AWS Solutions Architect – Professional certification

Last week I took and passed the AWS Solutions Architect – Professional certification. As to be expected, this is a challenging exam that assumes detailed familiarity with the AWS cloud. However, it is also a very satisfying exam precisely because it goes in depth.

The difficulty is not conceptual, in that the questions reflect the knowledge a computer scientist ought to have; that is, given enough time each question can be answered with strong familiarity with the AWS cloud domains: compute, databases, storage and – especially – networking. The challenge of the exam is twofold: the questions are detail oriented; for example, that Router 53 requires a Type A record for a CloudFormation distribution, but a CNAME record for RDS. And, as there are 75 questions and 3 hours, each question can take at most 2 min and 15 sec. It takes me about 1.5 min to read the question and the answers carefully, and so 45 sec are left to make a decision where one answer is perhaps the outlier, but the other 3 answers are all correct, except that one of them is ideal give the phrasing of the question (e.g., optimize cost or performance efficiency). The point is that the exam tests in depth familiarity with a wide range of services.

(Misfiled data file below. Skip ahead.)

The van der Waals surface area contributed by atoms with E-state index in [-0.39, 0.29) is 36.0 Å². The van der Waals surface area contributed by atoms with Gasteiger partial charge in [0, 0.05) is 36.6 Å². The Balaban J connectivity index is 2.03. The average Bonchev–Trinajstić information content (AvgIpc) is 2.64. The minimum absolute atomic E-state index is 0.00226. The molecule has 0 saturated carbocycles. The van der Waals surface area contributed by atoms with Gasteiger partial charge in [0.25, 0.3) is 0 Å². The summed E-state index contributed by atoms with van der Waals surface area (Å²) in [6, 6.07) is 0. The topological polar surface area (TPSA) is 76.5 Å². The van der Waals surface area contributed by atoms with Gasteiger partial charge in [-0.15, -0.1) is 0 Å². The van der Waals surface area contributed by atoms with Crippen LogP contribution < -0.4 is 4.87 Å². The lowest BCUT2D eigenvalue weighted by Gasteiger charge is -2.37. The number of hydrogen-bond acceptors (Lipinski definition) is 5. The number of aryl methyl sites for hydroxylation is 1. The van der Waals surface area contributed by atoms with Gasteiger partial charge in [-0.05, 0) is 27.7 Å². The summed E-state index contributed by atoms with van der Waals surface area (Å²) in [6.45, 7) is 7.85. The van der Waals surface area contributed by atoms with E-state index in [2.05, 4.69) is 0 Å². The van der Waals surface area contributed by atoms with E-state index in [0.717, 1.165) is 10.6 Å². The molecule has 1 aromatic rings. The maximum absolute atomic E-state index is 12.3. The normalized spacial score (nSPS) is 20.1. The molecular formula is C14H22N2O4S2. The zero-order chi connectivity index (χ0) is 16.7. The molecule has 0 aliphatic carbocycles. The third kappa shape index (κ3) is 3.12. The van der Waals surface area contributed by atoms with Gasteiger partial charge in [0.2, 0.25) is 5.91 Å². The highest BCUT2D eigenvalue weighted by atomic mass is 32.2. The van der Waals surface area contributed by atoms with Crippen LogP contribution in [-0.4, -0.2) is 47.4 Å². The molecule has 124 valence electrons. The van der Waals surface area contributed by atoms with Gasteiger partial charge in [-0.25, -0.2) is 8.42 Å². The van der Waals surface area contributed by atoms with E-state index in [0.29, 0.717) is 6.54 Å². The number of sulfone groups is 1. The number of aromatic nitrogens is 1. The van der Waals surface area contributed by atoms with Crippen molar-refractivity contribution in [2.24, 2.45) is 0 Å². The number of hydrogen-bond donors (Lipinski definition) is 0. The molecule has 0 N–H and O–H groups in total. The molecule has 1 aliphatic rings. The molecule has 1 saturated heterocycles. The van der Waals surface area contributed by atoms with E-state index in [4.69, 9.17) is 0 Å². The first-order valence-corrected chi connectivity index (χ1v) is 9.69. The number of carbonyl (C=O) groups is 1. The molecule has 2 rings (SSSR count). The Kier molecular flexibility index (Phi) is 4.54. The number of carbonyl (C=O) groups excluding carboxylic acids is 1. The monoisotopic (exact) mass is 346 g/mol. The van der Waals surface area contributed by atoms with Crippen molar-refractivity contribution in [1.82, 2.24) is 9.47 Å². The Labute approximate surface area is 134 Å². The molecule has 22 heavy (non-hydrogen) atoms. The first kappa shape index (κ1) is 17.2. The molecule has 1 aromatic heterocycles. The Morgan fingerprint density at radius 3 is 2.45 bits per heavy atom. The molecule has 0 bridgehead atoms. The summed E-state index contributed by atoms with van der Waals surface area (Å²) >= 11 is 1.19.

How to study for this exam? I am interested, professionally, in the process of exam preparation. I looked briefly at an array of online courses related to this certification: Udemy, TutorialsDojo, O’Reilly, Cantrill and A Cloud Guru. I am impressed by the quality of the materials: videos, slides, tutorials, labs, practice exams. Unfortunately, I was able to set aside very little time to prepare for this exam, and watching long videos was not an option. I preferred to read white papers and AWS console documentation.

One of my favorite books in Computer Science is an old classic: An Introduction to Programming in Emacs Lisp, by Robert J. Chassell. This is such an enjoyable text; yet, the author admits that one of the reviewers of that book wrote the following:

I prefer to learn from reference manuals. I “dive into” each paragraph, and “come up for air” between paragraphs.

I find myself in the same place now, where I have to regularly absorb vast amounts of information, and I prefer succinct presentations without pedagogical aids; just the essential material to be ingested quickly without distractions. That is how I prepared for this exam, using the AWS white papers and other technical documentation.